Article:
Big Bang Theory Delayed Until Stars Get Paid
Big Bang Theory is one of the most successful sitcoms in recent memory. The stars of the show find themselves in a unique position to leverage that into a huge payday. With the show’s production set to begin on July 30, the stars took advantage of that opportunity.
Indeed, production of the eighth season of the hit comedy has been delayed. The five stars of the show – Kaley Cuoco, Jim Parsons, Johnny Galecki, Simon Helberg and Kunal Nayyar – are all negotiating for hefty pay raises. Cuocco, Parsons and Galecki, the shows three biggest stars and central characters, have enter negotiations together. Those three were making $325,000 per episode previously. They are reportedly demanding more than $1 million per episode as well as a share of the show’s revenue stream.
Helberg and Nayyar are also negotiating as a team. That duo is reportedly seeking a dramatic pay increase as well, though the amount has gone largely unreported to this point. Mayim Bialik and Melissa Rauch negotiated new deals previously for substantial pay raises of their own.
The show was recently renewed by CBS for three more seasons. This gives the stars the leverage they need in negotiations to make such high demands. The five stars have taken small stands recently to show they were serious in the negotiations even prior to forcing a work stoppage.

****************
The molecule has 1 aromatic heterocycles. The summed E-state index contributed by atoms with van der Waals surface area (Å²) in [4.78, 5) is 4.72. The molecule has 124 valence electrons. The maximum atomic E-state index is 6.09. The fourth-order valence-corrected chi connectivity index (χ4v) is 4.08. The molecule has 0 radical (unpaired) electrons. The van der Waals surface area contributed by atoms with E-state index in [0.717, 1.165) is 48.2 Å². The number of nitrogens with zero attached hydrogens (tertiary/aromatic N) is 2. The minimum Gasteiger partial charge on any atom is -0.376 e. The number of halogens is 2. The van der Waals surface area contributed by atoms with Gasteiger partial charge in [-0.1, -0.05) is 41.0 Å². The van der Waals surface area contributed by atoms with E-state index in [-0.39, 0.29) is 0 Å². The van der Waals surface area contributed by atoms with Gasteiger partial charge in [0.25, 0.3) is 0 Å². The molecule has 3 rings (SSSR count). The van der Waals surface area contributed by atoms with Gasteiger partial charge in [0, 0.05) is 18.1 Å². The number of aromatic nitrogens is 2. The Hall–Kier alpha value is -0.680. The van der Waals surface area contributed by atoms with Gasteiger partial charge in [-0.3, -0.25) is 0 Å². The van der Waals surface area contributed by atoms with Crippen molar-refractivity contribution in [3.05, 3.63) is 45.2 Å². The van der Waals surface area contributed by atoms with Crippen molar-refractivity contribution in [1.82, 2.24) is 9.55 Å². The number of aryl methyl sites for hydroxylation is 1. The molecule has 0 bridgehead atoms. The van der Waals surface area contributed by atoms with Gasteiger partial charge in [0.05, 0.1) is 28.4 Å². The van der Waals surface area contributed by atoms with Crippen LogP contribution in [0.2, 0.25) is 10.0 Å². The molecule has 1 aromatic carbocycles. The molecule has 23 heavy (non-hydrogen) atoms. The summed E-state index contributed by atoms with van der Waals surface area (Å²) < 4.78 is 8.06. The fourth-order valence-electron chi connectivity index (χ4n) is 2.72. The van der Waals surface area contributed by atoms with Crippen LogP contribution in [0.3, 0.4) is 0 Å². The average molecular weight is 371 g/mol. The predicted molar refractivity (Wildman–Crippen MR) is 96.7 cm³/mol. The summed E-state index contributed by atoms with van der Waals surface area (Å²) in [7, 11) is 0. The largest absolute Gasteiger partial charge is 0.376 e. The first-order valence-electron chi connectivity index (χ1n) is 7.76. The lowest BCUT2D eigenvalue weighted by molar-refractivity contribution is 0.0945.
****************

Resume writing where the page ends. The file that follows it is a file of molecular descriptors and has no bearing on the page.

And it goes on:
The show was scheduled to host a panel at the recently completed San Diego Comic Con. The panel was completed without any of the five stars included. The panel consisted of writers from the series instead of cast members. While it has been reported that this was an unplanned “no show” by the cast, it is important to realize that no cast members participated during last year’s con. Due to the timing of the negotiations, their absence caused assumptions to be made. One interesting note from SDCC is that Parsons was in fact there and participated in a panel to support his new film Home, an animated film from DreamWorks.
The negotiations seem to be following in the footsteps of NBC’s hit comedy Friends. That show eventually paid the stars each $1 million per episode when they came to the bargaining table as a team prior to the final season. The cast members of that show also received portions of the syndication proceeds, a precedent the Big Bang Theory cast hopes works in their favor.
The syndication rights may be the most important, and lucrative, part of the process for the cast. Jerry Seinfeld has reportedly made over $400 million from the syndication rights of his show. The profits from syndication of Seinfeld were missed out on by the remainder of the cast. Jason Alexander, Michael Richards and Julia Louis-Dreyfus yielded the syndication payout in their final contract. The trio settled for a portion of the DVD sales instead.
Big Bang Theory is set to debut on CBS as part of their Monday night lineup to start the season. It will eventually anchor the Thursday night run of shows after CBS airs it’s final NFL game of the season.
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